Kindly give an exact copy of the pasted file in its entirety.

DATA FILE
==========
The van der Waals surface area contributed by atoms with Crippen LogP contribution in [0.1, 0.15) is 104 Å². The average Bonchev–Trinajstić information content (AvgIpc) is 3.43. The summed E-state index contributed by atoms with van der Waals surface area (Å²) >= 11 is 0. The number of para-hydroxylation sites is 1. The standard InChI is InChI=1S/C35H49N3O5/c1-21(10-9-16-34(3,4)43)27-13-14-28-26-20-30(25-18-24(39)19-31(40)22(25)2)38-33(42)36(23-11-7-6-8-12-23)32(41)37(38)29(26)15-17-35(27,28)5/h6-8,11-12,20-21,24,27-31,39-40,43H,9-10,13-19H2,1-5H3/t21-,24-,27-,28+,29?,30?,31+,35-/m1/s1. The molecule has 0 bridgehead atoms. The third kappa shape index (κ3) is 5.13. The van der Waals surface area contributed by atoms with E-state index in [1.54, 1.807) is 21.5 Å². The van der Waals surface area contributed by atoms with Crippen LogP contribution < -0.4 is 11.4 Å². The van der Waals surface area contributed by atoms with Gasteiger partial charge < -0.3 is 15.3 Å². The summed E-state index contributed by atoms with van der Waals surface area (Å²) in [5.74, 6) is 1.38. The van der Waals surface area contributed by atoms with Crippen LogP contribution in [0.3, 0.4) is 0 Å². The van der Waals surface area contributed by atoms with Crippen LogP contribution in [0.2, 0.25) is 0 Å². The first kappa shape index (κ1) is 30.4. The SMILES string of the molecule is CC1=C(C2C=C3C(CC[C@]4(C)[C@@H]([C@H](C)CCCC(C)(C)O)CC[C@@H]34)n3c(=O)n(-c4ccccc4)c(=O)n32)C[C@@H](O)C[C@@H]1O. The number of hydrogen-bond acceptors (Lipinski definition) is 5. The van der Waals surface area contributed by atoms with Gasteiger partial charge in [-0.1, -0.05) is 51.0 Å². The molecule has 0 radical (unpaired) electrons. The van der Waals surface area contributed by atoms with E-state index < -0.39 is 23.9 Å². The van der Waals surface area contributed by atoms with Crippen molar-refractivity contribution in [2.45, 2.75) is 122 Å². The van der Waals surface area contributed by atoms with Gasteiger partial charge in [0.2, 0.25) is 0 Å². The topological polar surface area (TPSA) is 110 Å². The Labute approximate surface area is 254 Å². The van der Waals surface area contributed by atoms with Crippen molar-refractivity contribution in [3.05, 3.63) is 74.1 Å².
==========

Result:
The van der Waals surface area contributed by atoms with Crippen LogP contribution in [0.1, 0.15) is 104 Å². The average Bonchev–Trinajstić information content (AvgIpc) is 3.43. The summed E-state index contributed by atoms with van der Waals surface area (Å²) >= 11 is 0. The number of para-hydroxylation sites is 1. The standard InChI is InChI=1S/C35H49N3O5/c1-21(10-9-16-34(3,4)43)27-13-14-28-26-20-30(25-18-24(39)19-31(40)22(25)2)38-33(42)36(23-11-7-6-8-12-23)32(41)37(38)29(26)15-17-35(27,28)5/h6-8,11-12,20-21,24,27-31,39-40,43H,9-10,13-19H2,1-5H3/t21-,24-,27-,28+,29?,30?,31+,35-/m1/s1. The molecule has 0 bridgehead atoms. The third kappa shape index (κ3) is 5.13. The van der Waals surface area contributed by atoms with E-state index in [1.54, 1.807) is 21.5 Å². The van der Waals surface area contributed by atoms with Crippen LogP contribution < -0.4 is 11.4 Å². The van der Waals surface area contributed by atoms with Gasteiger partial charge < -0.3 is 15.3 Å². The summed E-state index contributed by atoms with van der Waals surface area (Å²) in [5.74, 6) is 1.38. The van der Waals surface area contributed by atoms with Crippen LogP contribution in [0.3, 0.4) is 0 Å². The van der Waals surface area contributed by atoms with Crippen LogP contribution in [0.2, 0.25) is 0 Å². The first kappa shape index (κ1) is 30.4. The SMILES string of the molecule is CC1=C(C2C=C3C(CC[C@]4(C)[C@@H]([C@H](C)CCCC(C)(C)O)CC[C@@H]34)n3c(=O)n(-c4ccccc4)c(=O)n32)C[C@@H](O)C[C@@H]1O. The number of hydrogen-bond acceptors (Lipinski definition) is 5. The van der Waals surface area contributed by atoms with Gasteiger partial charge in [-0.1, -0.05) is 51.0 Å². The molecule has 0 radical (unpaired) electrons. The van der Waals surface area contributed by atoms with E-state index < -0.39 is 23.9 Å². The van der Waals surface area contributed by atoms with Crippen molar-refractivity contribution in [2.45, 2.75) is 122 Å². The van der Waals surface area contributed by atoms with Gasteiger partial charge in [0.2, 0.25) is 0 Å². The topological polar surface area (TPSA) is 110 Å². The Labute approximate surface area is 254 Å². The van der Waals surface area contributed by atoms with Crippen molar-refractivity contribution in [3.05, 3.63) is 74.1 Å².